Ping Chen traded in her aerospace engineer training for a career in corporate treasury. Seeing how international treasury adds a tangible value to business operations validates the change she made in her career.
Director, International Treasury
Ping Chen is Director of International Treasury at Pfizer. She manages capital structure planning, financing, liquidity, financial risk and cash management for Pfizer’s subsidiaries in Asia. Chen has worked in the banking industry providing financial services to multinational corporate clients. She holds a Bachelor of Science (BSc) degree from Beijing University of Aeronautics and Astronautics and a Master of Business Administration (MBA) from New York University.
What is your career-defining moment?
The moment I made the switch from aerospace engineering to finance. Seeing how international treasury adds a tangible value to our business operations validates the change I made in my career.
Which women in business most inspire you and why?
Two women that I have worked with immediately spring to mind as inspirations: Camilla Uden, Treasurer at Zoetis, and Cecile Guegan, Vice President Finance Oncology at Pfizer Pharmaceuticals. Uden is inspiring because of her integrity, deep knowledge and strategic insights into the business operations; as my mentor, Guegan showed me how a non-American can make a successful career in a US MNC.
What is the biggest challenge you are facing just now?
Overseeing Pfizer’s operations in 15 Asian countries from the US. There are many different regulatory constraints in this region and continual changes. I have to make sure I am on top of everything so that our businesses have the support needed to thrive.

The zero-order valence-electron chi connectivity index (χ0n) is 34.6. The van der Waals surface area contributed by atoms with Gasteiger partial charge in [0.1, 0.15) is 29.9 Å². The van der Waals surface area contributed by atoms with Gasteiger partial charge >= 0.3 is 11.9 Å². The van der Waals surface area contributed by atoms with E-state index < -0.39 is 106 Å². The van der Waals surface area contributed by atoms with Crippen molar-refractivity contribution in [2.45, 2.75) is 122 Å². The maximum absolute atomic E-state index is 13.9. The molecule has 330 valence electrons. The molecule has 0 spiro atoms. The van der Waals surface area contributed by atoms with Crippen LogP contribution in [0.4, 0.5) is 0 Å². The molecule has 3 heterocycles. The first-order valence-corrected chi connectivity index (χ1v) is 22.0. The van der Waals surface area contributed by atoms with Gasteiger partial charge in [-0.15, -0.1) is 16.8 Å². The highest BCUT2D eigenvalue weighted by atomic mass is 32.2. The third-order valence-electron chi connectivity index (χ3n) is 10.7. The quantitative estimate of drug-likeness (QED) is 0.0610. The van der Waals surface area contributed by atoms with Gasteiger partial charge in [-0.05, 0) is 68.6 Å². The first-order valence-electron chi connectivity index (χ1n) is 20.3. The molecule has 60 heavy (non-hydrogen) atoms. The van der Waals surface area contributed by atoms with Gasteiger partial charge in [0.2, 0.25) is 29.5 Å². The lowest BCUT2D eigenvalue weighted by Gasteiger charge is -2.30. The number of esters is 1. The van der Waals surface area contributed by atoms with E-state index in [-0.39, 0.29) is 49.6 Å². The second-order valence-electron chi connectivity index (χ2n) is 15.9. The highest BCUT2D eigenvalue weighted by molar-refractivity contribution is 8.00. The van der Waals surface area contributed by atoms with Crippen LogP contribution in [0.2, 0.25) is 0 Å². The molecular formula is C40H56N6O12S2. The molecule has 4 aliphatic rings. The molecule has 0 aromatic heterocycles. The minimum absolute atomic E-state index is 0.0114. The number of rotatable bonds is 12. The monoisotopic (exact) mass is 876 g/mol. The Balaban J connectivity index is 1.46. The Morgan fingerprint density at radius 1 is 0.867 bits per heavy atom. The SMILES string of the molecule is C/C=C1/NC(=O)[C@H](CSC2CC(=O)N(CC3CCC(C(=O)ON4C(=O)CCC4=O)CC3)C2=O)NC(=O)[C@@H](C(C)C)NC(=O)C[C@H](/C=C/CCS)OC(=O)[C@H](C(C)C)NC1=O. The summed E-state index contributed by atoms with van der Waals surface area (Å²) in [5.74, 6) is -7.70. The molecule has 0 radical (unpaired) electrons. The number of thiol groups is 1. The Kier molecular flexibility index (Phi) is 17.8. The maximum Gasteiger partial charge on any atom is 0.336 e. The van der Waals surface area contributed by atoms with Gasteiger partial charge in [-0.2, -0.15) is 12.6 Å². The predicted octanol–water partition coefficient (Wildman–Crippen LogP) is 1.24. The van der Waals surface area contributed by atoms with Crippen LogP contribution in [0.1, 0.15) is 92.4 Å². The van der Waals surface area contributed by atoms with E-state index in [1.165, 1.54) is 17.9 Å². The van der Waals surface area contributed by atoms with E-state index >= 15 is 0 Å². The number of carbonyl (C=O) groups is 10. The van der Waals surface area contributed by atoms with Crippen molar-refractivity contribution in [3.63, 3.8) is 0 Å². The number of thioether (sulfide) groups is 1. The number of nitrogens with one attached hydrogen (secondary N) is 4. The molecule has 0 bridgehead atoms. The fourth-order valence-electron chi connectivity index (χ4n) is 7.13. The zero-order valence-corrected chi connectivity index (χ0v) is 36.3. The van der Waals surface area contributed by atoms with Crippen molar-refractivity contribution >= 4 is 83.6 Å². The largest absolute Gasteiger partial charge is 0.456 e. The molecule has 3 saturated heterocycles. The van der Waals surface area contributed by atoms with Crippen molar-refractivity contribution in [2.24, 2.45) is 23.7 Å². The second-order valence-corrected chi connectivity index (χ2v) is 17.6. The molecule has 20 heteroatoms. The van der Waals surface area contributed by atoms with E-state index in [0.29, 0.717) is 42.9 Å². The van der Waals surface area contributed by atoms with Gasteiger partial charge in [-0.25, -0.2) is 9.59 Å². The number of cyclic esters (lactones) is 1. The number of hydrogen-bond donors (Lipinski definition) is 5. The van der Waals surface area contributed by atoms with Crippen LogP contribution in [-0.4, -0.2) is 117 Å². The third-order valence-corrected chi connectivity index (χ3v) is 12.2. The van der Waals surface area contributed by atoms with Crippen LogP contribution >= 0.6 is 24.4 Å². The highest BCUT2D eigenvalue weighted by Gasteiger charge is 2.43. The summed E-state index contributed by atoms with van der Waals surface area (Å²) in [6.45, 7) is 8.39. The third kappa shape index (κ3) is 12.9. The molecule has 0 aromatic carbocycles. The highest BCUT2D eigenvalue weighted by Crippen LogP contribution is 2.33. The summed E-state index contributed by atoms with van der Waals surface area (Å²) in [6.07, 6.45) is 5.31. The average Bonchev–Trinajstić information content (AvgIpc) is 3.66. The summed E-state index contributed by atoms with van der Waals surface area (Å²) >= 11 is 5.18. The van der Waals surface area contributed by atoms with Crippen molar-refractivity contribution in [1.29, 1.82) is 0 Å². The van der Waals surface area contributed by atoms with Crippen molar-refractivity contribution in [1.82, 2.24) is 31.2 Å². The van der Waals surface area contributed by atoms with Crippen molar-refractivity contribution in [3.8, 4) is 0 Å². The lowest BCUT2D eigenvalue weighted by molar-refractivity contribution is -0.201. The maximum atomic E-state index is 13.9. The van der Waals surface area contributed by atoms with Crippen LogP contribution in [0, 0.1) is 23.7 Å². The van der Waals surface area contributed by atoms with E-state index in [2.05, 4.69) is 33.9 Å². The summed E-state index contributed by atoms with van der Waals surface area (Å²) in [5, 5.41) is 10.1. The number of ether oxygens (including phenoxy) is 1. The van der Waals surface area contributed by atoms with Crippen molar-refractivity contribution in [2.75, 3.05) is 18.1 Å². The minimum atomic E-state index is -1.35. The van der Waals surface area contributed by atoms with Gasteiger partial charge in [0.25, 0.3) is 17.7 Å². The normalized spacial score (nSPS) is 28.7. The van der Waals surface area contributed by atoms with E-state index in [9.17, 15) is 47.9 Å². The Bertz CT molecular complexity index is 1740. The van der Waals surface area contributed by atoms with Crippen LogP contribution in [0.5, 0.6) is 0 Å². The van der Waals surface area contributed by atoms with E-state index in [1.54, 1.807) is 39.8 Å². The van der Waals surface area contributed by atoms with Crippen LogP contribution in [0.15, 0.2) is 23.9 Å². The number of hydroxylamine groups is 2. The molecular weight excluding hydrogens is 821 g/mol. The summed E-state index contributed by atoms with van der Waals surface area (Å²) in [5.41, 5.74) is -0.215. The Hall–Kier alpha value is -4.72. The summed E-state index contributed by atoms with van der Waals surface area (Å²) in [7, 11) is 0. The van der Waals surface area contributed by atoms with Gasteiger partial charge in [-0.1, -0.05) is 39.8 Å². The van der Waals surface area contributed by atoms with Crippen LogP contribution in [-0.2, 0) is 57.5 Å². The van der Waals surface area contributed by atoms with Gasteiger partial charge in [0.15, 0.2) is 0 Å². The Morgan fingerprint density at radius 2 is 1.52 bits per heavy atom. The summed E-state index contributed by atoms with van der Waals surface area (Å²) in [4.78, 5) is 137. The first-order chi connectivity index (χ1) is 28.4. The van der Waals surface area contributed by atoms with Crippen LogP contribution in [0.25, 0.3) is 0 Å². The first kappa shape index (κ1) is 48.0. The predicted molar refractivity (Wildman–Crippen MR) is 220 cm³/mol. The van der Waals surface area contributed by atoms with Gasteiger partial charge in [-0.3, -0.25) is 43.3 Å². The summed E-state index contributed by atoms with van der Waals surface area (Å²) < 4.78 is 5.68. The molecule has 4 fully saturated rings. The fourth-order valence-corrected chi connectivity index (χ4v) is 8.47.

What couldn’t you manage without?
I couldn’t be without the support and mentoring from our treasury leadership, for example Neal Masia, Bob Landry and before them, Richard Passov. They provide me with strategic guidance and inspire me to expand my business acumen.
What is your next major objective?
We are looking into setting up an Asia regional treasury centre (RTC) to provide timely support in the region. In addition, we are focused on retaining talent, which has traditionally been quite difficult in Asia as there is strong demand for talent and usually a high turnover rate. We want to create a culture where employees are motivated, inspired and have a career path within Pfizer.
What advice would you give to other women in treasury?
Find your passion, strengths and unique skill set at an early stage in your career. Once you have established your career, then build up your networks, share knowledge with your peers and benchmark your performance against the best in the industry.
If there is one thing you could have done differently in your career path so far, what would that be?
I wish I had found my passion earlier and followed a more linear path to where I am now. But, then again, my training in science and engineering increases my logical thinking and analytical skills, so it definitely has not been wasted.
“When you find your passion and what you really like to do, you will continue moving forward.”
Although many corporate treasurers take unusual paths into the profession, switching from aerospace engineering to treasury puts Pfizer’s Director of International Treasury, Ping Chen, in a class of her own. The scientific method and logical thinking she employed when transforming the company’s treasury structure across the region is part of what won Pfizer the Asia Pacific Regional Award for Best Practice at the Adam Smith Awards this year.
Chen was following somewhat in her father’s footsteps (he was a battleship designer) when she began her undergraduate degree majoring in aerospace engineering in China and then received a scholarship to continue her studies in the US. Following two years analysing production data for a petroleum company in Houston, Texas, she got her first job on Wall Street working for a major global investment bank designing their currency and commodity trading systems.